Friday, December 28, 2007

Disappointments and Tribbles

Poor Dad. A few years ago he got into watercolor painting and started taking classes where he lives in Minnesota. There are few paintings in frames at his apartment, and this year he decided to paint his Christmas cards by hand instead of sending out commercial greeting cards. When he told me, I kidded him about the old episode of Fibber McGee&Molly, in which Fibber also decided to paint cards and ended up with disaster at every turn. Anyway, dad sent out his cards after scanning them--a smart move in my opinion--and waited with baited breath. And no one bothered to even acknowledge they'd gotten a card that was any more exciting than the usual commercial crap. Poor Dad. When I talked to him this afternoon, I thought to myself, "Now you know how it feels to put a lot of effort into something you make with your own hands and do the absolute best you can, and then the recipient doesn't appreciate the result."
I'm not sure if that's a reflection of living in a culture where everything is disposable and it's all about being acquisitive instead of appreciative. Everything is done as quickly as possible, then used quickly, and thrown out to be replaced with something newer, better, faster than the old model. It's disheartening; I know exactly how Dad feels. But, sometimes the best things are the ones without the expensive designer label slapped all over them.


This wasn't as fibery a holiday as it was last year, but I'm fine with that. How many of us are heretical enough to admit that we're actually running out of space? All the soup tureens are full, all the boots and blouse sleeves are stuffed, all the sofa cushions have miraculously turned into cleverly disguised bags of yarn, and you're getting the feeling that you're somehow caught in a taping of "The Trouble With Tribbles"? Something like that, right? Naaaaaah. There are lists and books and magazines and catalogs dedicated to the notion that there is never, EVER enough yarn; the keeper of MochiMochiLand certainly proves it with her photo of the world's biggest yarn stash.
So, while I got neither yarn nor roving to spin more yarn among my holiday gifty things this year, I can definitely say I'm pretty happy with what I've got and that I've been able to pass on at least a little of what I've learned about stash management and stash manipulation (i.e. knitting) to two whole people this year. Not only did I succeed in corrupting one of my childhood friends, but I've also succeeded in corrupting my poor, unsuspecting mother. So many victims, so little time. :P That in itself is a gift that does in deed keep on giving. At the same time, my knitting library grew a little bit because mom gave me a couple more books; one was the Best of Interweave Knits, which does include a couple of nifty sock patterns. She's also gotten me a subscription to that marvelous publication as an early birthday gift. I's a happy kitty, I is.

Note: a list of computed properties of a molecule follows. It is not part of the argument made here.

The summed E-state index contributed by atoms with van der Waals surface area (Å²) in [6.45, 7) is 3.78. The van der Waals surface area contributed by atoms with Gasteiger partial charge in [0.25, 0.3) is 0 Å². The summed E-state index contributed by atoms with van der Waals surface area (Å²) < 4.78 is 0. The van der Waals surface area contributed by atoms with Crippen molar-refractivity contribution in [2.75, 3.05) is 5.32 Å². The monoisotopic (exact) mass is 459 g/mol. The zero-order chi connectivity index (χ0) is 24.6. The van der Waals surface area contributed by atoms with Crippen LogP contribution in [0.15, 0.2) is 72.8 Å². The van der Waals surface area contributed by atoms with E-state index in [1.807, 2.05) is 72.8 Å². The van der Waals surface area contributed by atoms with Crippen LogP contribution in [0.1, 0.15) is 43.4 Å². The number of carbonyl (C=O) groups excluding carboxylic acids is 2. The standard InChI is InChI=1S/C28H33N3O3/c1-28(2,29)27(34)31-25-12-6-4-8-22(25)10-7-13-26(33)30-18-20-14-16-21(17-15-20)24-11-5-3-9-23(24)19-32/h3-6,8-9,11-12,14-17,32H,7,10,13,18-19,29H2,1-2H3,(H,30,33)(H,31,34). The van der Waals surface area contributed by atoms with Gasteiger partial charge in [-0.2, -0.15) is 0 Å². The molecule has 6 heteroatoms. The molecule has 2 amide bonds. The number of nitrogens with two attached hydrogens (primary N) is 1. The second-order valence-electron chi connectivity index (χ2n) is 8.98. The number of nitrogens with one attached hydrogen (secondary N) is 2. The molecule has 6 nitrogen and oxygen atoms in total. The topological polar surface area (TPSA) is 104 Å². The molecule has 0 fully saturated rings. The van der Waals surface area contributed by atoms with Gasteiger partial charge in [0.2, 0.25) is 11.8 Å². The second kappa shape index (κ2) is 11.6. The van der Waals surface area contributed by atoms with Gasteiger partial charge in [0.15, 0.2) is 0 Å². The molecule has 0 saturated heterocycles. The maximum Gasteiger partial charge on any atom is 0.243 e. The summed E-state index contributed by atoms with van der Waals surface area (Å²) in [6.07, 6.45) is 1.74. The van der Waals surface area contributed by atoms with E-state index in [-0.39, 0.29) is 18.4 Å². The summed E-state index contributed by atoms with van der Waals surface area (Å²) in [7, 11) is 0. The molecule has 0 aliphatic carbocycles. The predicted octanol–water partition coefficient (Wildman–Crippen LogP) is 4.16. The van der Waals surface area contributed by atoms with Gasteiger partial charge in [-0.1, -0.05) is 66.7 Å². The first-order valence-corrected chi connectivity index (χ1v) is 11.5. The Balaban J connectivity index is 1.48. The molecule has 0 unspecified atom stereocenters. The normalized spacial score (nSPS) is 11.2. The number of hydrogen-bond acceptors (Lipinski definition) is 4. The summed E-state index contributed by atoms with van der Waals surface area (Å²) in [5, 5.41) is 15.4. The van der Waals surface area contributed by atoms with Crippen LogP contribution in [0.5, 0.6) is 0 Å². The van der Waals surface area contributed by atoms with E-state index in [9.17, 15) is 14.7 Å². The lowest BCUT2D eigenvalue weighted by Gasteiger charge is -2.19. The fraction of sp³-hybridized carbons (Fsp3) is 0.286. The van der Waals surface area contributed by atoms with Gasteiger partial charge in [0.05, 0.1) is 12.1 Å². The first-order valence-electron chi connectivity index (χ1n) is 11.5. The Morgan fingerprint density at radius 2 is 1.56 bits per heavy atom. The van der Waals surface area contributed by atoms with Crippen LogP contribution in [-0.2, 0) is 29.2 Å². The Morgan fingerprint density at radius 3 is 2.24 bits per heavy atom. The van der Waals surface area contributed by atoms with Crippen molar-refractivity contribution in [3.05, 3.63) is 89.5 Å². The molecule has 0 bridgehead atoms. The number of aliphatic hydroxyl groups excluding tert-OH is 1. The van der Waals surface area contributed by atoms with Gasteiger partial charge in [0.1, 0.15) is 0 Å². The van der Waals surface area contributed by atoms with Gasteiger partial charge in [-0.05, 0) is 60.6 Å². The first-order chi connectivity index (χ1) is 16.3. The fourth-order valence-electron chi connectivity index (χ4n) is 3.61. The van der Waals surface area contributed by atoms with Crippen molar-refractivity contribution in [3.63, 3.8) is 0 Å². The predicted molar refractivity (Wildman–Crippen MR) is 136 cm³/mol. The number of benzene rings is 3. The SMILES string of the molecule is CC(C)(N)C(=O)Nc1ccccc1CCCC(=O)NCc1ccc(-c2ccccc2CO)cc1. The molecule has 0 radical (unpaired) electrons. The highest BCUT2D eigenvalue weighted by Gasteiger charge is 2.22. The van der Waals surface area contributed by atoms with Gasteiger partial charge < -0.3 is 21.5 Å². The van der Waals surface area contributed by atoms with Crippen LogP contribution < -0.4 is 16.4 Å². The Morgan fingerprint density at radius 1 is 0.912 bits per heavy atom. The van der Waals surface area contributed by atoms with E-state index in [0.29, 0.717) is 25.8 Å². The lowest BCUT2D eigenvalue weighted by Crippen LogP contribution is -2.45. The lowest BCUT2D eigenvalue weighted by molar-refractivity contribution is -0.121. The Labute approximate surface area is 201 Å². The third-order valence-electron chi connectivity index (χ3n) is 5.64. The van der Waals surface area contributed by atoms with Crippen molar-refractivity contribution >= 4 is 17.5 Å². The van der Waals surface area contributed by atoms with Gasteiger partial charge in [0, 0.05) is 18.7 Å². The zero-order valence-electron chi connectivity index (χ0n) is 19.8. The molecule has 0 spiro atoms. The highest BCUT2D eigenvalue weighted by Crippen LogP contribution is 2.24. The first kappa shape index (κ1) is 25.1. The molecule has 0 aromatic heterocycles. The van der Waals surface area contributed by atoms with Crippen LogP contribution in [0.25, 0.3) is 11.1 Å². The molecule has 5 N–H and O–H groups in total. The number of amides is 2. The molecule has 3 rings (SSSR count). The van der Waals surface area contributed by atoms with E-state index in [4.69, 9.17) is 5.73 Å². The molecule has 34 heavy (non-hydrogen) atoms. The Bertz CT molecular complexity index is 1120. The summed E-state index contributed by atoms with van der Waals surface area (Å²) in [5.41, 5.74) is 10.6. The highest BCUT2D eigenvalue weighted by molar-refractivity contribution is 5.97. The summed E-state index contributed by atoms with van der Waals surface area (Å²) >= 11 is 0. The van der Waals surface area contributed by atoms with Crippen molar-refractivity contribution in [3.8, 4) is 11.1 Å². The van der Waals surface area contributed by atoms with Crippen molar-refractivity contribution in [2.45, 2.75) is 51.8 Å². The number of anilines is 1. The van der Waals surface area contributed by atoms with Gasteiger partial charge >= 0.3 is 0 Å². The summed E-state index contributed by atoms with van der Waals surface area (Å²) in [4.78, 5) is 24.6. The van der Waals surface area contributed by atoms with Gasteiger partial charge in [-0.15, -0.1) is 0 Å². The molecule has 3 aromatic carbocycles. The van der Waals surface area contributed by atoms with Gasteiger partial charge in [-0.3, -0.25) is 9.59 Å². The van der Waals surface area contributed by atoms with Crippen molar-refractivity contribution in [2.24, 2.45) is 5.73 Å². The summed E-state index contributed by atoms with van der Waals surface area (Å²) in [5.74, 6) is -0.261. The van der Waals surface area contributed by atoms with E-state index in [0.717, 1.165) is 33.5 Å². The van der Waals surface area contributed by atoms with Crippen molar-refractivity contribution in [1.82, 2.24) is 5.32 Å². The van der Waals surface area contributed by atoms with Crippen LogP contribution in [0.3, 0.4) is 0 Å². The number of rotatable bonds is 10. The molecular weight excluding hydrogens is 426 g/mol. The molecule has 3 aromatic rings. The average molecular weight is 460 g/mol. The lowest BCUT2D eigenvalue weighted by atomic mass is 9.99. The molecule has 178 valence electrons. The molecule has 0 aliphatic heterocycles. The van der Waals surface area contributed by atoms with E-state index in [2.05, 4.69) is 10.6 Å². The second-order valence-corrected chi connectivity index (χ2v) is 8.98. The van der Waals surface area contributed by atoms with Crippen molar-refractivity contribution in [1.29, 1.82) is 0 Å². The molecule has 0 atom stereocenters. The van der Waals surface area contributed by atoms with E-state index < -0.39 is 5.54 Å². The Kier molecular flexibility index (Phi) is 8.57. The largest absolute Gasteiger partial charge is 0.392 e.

And, at the same time, I'm knitting myself a pair of extremely fuzzy, warm socks out of the Lopi Lite I snagged from eBay earlier in the year. I hope all of you had a wonderful holiday and that your stashes grew by leaps and bounds, and that your houses are full of warm, happy, woolly tribbles.

2 comments:

theyarnwhisperer said...

I really feel for your dad. It seems that the Christmas card goes unappreciated today and hold about the same amount of sentiment to people as a flyer from Dominos pizza. I only sent out a handful of cards this year and if I feel the inclination to send out cards next year, I'm going to send out solstice cards instead since the people I seem to send cards to would find more meaning in a solstice card anyway.
I'm so jealous of your birthday present. Maybe I can convince my hubby to get me the same present for my upcoming birthday. Although I have been wanting the sweater wizard software for like 2 years now!
The crocheted sock was so incredibly easy. My 12 year old son was the one who actually made it and it took him a day and a half. I do prefer the knitted sock though, and making it from the blue skies alpaca is so soft and snuggly!
I also have the tribble problem at my house and its actually worsened since my two boys have taken up yarn craft. Its hard enough keeping my projects off of sitting space and without it having a yarn rally on the coffee table, but now I am finding the boys' yarn in common living space as well. My husband will soon think its a conspiracy.

Rachael said...

I totally feel for your dad! I hate it when things like that happen. But that's so nice of him to have made beautiful Christmas cards.

And I agree with you wholeheartedly. Things without designer labels are thousands of times better.

My holidays weren't very fibery either. But I did get some gifts that I'm going to return (because I really don't have anywhere to put anymore bath bubbles and body spray gift packs from Walmart that have god knows what poisons in them thanks to Walmart and China) and get cash which will then be spent on fibery things... like a pair of Viking combs I think...

("The Trouble with Tribbles" is my favorite Star Trek episode ever! And the DS9 ep where they go back in time to that episode is also amazing! I got a few balls of Rowan's Kidsilk Haze at a shop just after Christmas and a relative said they look just like pastel tribbles. LOL!)

It's good that you're happy with what you got though, and congratulations on getting new recruits to the fiber obsessed hordes of the world. :D And you've also got more people who can appreciate just how much effort it takes to make your knitted and spun confections. Yay!! I managed to get two of those myself, and although they've not yet moved beyond scarf knitting, they already have little stashes of way more yarn than they think they can use. LOL!

I love Interweave Knits! It's my favorite knitting magazine! Oh!